Hazaras ‘always on the lookout for bombs’

A vigil held in Melbourne after a bomb killed Hazaras in Pakistan. Photo: Sue Bolton

The Hazara community in Melbourne have been forced to hold another vigil after yet another bombing targeting the Hazara community in Quetta, Pakistan.

On June 30, a suicide bomber attacked a Hazara neighbourhood and killed more than 30 people, including children.

More than 1300 Hazaras have been killed in Pakistan over the past decade, with more than 4000 maimed, according to the Australian Hazara Students Group. Not a single perpetrator has been punished by the courts for these bombings which have become more frequent over the last three years.

These bombings have severely affected the local Hazara community, with most members of the local community having family members in Quetta. Most Hazaras have come to Australia as refugees from the war in Afghanistan where the Hazara minority is terrorised by the Taliban.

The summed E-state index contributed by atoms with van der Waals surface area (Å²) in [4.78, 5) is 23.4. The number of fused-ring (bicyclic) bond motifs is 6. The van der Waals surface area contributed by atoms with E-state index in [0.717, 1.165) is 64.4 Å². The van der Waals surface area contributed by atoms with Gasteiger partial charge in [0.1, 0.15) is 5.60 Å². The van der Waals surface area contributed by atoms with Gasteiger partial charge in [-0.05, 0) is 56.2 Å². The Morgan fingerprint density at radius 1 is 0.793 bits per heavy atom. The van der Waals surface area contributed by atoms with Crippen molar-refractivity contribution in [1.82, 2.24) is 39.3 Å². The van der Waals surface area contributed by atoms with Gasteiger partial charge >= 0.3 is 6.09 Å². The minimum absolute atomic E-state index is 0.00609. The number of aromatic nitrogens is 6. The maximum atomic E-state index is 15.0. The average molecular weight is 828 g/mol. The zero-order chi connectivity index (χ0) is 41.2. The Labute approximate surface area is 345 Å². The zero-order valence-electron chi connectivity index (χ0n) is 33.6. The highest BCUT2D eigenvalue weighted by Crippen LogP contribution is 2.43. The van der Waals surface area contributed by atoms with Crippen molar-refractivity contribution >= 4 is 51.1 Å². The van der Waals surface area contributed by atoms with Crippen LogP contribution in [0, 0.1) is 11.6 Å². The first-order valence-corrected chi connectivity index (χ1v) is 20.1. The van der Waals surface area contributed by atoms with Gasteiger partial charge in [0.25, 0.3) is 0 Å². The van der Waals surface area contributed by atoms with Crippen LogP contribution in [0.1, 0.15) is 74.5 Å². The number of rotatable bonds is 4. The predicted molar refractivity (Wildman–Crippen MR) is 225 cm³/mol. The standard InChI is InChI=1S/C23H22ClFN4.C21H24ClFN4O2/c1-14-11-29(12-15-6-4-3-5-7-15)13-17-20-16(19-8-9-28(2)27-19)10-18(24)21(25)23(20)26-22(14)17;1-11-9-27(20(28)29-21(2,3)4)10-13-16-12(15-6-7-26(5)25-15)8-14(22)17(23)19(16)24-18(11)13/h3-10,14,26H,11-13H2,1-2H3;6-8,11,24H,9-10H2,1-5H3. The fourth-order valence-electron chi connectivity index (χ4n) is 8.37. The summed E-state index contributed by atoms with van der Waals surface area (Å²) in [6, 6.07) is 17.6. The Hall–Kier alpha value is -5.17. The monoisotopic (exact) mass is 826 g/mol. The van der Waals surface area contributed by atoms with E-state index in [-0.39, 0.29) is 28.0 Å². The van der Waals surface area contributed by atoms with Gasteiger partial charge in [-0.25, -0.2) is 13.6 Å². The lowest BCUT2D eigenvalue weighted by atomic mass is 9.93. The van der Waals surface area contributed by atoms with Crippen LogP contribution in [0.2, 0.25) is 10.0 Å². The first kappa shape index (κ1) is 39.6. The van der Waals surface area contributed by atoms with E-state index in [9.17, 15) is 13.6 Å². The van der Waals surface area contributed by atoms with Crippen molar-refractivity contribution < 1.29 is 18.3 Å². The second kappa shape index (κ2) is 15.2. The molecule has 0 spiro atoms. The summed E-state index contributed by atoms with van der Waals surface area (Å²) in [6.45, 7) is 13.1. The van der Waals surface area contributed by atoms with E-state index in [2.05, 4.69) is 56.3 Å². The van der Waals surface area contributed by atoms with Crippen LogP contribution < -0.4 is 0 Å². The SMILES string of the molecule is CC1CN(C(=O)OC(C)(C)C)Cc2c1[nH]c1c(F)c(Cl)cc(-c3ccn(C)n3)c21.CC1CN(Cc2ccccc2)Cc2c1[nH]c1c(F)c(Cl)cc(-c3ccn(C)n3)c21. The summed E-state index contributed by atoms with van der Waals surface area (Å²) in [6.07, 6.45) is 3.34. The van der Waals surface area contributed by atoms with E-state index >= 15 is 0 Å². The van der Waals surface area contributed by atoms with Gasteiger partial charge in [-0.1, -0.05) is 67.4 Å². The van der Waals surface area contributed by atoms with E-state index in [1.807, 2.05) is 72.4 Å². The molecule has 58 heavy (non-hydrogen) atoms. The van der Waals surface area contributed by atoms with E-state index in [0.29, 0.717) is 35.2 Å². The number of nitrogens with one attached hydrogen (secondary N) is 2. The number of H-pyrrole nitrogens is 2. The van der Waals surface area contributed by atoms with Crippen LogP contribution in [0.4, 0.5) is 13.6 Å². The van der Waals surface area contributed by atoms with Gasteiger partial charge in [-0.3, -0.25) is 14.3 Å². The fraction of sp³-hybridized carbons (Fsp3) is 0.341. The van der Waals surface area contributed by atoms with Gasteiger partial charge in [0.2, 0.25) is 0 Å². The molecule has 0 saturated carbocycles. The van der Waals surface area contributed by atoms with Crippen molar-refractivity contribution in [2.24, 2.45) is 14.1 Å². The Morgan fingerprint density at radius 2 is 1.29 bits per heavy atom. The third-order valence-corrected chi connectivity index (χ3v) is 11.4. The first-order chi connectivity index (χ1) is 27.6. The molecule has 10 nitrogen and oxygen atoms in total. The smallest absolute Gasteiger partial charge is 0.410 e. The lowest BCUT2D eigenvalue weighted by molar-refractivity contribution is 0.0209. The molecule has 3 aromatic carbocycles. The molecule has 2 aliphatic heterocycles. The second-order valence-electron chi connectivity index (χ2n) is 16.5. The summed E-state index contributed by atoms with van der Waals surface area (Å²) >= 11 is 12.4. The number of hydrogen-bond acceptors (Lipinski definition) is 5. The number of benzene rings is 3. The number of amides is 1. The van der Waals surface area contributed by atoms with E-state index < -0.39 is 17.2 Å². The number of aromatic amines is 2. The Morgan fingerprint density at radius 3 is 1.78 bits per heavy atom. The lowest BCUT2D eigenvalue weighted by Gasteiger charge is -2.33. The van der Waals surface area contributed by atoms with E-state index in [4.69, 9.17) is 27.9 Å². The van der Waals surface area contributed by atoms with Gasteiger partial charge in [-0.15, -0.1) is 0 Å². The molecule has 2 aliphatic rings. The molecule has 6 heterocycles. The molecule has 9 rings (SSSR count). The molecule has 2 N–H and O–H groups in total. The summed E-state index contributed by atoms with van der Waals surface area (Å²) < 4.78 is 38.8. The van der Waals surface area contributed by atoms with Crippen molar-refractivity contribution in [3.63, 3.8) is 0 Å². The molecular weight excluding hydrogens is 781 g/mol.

One Hazara man from Dandenong lost his wife and nine-year-old son in the June 30 bombing. His wife had taken their son shopping for clothes to wear on the family's journey to Australia.

The man, who holds a permanent visa, had applied for his family to be reunited in Australia. His five other children are now alone in Quetta without their mother and their grieving father in Australia.

This is the daily violence faced by Hazaras in Afghanistan and Quetta where they have sought safety.

One person at the vigil, Zakia Baig, told Green Left Weekly that she is terrified for her elderly parents in Quetta.

She said: “Hazara people are scared to leave their houses in Quetta. Hazara children can’t lead a carefree life. They are always on the lookout for bombs. The children can’t go to school or to university.

Baig said: “Every attack is devastation to the family. When someone is killed, who is going to look after the remaining family members? Each killing is the killing of humanity.

“Someone in the world has to care about what is happening to the Hazara in Pakistan.”

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